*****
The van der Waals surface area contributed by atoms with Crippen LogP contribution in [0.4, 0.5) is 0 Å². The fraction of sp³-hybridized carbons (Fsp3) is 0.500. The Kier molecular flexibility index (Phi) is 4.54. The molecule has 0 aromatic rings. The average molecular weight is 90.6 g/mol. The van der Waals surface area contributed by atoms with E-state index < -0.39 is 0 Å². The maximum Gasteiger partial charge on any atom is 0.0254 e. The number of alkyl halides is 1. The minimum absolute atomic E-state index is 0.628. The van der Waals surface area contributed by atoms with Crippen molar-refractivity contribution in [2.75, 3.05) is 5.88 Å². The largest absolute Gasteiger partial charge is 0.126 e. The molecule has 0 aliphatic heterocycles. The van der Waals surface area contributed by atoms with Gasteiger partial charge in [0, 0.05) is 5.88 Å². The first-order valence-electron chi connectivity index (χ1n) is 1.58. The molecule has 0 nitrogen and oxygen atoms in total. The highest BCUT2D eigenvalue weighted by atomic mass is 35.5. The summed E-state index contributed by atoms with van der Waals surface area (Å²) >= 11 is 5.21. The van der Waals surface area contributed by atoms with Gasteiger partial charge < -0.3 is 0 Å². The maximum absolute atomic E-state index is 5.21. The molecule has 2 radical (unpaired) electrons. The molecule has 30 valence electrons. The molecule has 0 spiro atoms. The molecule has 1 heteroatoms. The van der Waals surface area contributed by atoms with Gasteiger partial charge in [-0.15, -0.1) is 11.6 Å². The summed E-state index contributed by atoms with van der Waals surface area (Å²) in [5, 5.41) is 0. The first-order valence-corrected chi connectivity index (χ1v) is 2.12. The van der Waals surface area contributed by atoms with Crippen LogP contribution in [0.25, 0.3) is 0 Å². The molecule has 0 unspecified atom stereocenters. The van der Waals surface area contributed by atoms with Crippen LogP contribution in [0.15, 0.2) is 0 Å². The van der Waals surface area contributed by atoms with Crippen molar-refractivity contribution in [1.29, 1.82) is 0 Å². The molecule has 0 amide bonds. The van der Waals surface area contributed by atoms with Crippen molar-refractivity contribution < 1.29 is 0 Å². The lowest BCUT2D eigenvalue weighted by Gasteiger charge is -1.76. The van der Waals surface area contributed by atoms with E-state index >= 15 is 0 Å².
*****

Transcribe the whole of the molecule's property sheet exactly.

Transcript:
The van der Waals surface area contributed by atoms with Crippen LogP contribution in [0.4, 0.5) is 0 Å². The fraction of sp³-hybridized carbons (Fsp3) is 0.500. The Kier molecular flexibility index (Phi) is 4.54. The molecule has 0 aromatic rings. The average molecular weight is 90.6 g/mol. The van der Waals surface area contributed by atoms with E-state index < -0.39 is 0 Å². The maximum Gasteiger partial charge on any atom is 0.0254 e. The number of alkyl halides is 1. The minimum absolute atomic E-state index is 0.628. The van der Waals surface area contributed by atoms with Crippen molar-refractivity contribution in [2.75, 3.05) is 5.88 Å². The largest absolute Gasteiger partial charge is 0.126 e. The molecule has 0 aliphatic heterocycles. The van der Waals surface area contributed by atoms with Gasteiger partial charge in [0, 0.05) is 5.88 Å². The first-order valence-electron chi connectivity index (χ1n) is 1.58. The molecule has 0 nitrogen and oxygen atoms in total. The highest BCUT2D eigenvalue weighted by atomic mass is 35.5. The summed E-state index contributed by atoms with van der Waals surface area (Å²) >= 11 is 5.21. The van der Waals surface area contributed by atoms with Gasteiger partial charge < -0.3 is 0 Å². The maximum absolute atomic E-state index is 5.21. The molecule has 2 radical (unpaired) electrons. The molecule has 30 valence electrons. The molecule has 0 spiro atoms. The molecule has 1 heteroatoms. The van der Waals surface area contributed by atoms with Gasteiger partial charge in [-0.15, -0.1) is 11.6 Å². The summed E-state index contributed by atoms with van der Waals surface area (Å²) in [5, 5.41) is 0. The first-order valence-corrected chi connectivity index (χ1v) is 2.12. The van der Waals surface area contributed by atoms with Crippen LogP contribution in [0.25, 0.3) is 0 Å². The molecule has 0 unspecified atom stereocenters. The van der Waals surface area contributed by atoms with Crippen LogP contribution in [0.15, 0.2) is 0 Å². The van der Waals surface area contributed by atoms with Crippen molar-refractivity contribution in [1.29, 1.82) is 0 Å². The molecule has 0 amide bonds. The van der Waals surface area contributed by atoms with Crippen molar-refractivity contribution < 1.29 is 0 Å². The lowest BCUT2D eigenvalue weighted by Gasteiger charge is -1.76. The van der Waals surface area contributed by atoms with E-state index >= 15 is 0 Å².